“I also know I have 542 homers (seventh on the all-time list) and that another productive season would put me close to 600. I’d like to get to that position. Then it really would be a fun decision to have to make.”
Schmidt II: Discussing the negativity that has always seemed inherent in Philadelphia, Schmidt shook his head and said:
“It just seems like if you’re a writer there, or a fan there, you have to look for the negative.
“Maybe it’s in the air or how they’re raised. Maybe they have too many hoagies or too much cream cheese or too much of W.C. Fields.
“I don’t know what it is, but I’ve always been determined not to let it affect me or spoil what I’m trying to do.”
Bobby Joe Edmonds, a Seattle Seahawks kick returner, is trying out with the Phillies as an outfielder, doing a slight reversal on Bo Jackson’s two-sport status.
“As far as I’m concerned, Bo beat me to the punch--and the money,” he said.
Having already said that his New York Mets should dominate the National League East, Manager Davey Johnson put it another way the other day.
“We have so much talent that even if I make a mistake I’ll still probably be right,” Johnson said.
Dwight Gooden was first, getting $6.7 million for three years. Then Roger Clemens signed for $7.5 for three. Then Orel Hershiser got $7.9 for three.
What was Minnesota Twins left-hander Frank Viola’s reaction as he watched the market go crazy last winter?
“Those were three of the happiest days of my life,” Viola said at the Twins’ camp in Orlando, Fla. “Mr. Gooden, Mr. Clemens and Mr. Hershiser set the table for me.”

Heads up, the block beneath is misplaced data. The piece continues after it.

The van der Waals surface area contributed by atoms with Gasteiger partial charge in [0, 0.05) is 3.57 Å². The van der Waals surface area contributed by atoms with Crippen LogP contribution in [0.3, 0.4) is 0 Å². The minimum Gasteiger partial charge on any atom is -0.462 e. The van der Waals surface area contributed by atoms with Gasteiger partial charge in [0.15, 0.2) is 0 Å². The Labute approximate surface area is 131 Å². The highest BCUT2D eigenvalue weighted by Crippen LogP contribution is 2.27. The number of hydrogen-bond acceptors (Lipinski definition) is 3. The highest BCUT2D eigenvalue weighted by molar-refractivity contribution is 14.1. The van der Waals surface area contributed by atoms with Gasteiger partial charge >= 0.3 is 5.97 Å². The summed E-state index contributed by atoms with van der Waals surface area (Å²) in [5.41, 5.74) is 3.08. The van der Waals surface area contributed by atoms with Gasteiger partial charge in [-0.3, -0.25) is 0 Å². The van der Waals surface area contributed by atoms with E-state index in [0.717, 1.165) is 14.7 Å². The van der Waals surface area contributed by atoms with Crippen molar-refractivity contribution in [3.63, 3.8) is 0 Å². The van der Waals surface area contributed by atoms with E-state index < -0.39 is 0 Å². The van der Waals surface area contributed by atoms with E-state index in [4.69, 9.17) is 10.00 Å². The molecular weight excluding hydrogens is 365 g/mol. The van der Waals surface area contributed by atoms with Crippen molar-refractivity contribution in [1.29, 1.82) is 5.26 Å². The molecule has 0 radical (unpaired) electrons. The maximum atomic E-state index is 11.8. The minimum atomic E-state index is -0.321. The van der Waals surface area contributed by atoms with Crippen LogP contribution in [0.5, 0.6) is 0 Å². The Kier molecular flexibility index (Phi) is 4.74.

In other words, now it’s Viola’s turn. The 28-year-old pitcher has won 93 games in the last five years, more than anyone else. He won the American League’s Cy Young Award with a 24-7 record last year and is 41-17 over the last two seasons.
Set to receive $1.55 million in the second and last year of a $2.9-million contract he signed after being named most valuable player of the 1987 World Series, Viola should soon bump Gooden, Clemens and Hershiser down the salary ladder.
A New Yorker who went to St. John’s, Viola is expected to be courted by both the Yankees and Mets as a free agent at the end of the season.
The Twins are trying to eliminate that risk by discussing a renegotiation of Viola’s 1989 salary, plus a two-year extension.
Viola, however, is believed to be seeking $10 million for three years or $16 million for five, intimidating figures at a time when the Twins have two other key players--Kent Hrbek and Jeff Reardon--eligible for free agency when the season ends and a third, Kirby Puckett, already making $2 million and eligible for free agency a year later.
“I’m just coming into my prime,” Viola said. “I’m confident I would make the Twins or some other team happy.
“I’ve learned not to worry about things I have no control over, and my work habits are good. In the next five to seven years, I’ll be able to take advantage of everything I’ve learned.”
The Dodgers’ concern over Kirk Gibson’s right knee is mirrored in the Houston Astros’ camp by concern over the right knee of second baseman Bill Doran, who had arthroscopic surgery Wednesday.
Doran is expected to be back within a week, but the chronic condition has sidelined him in the past and the Astros are reportedly close to a precautionary deal for Minnesota second baseman Steve Lombardozzi, who lost his starting job when the Twins traded for Wally Backman, prompting Lombardozzi to request a trade.
The Cleveland Indians are also said to be interested in Lombardozzi.
There may not be enough seating in the Baltimore Orioles’ family section if Jose Mesa and Jose Bautista make the pitching staff. Mesa has 24 brothers and sisters, Bautista has 15.
Scouts are saying that the Grapefruit League sleeper may be Nick Castaneda, 26, a first baseman-designated hitter with the Kansas City Royals, who was a catcher at San Pedro High.
Castaneda spent five mediocre years in the Pittsburgh Pirates organization, then came alive in the Mexican League. Last year, with Yucatan, he hit .374. In 1986, for the same team, he hit .412 with 53 homers and 147 RBIs.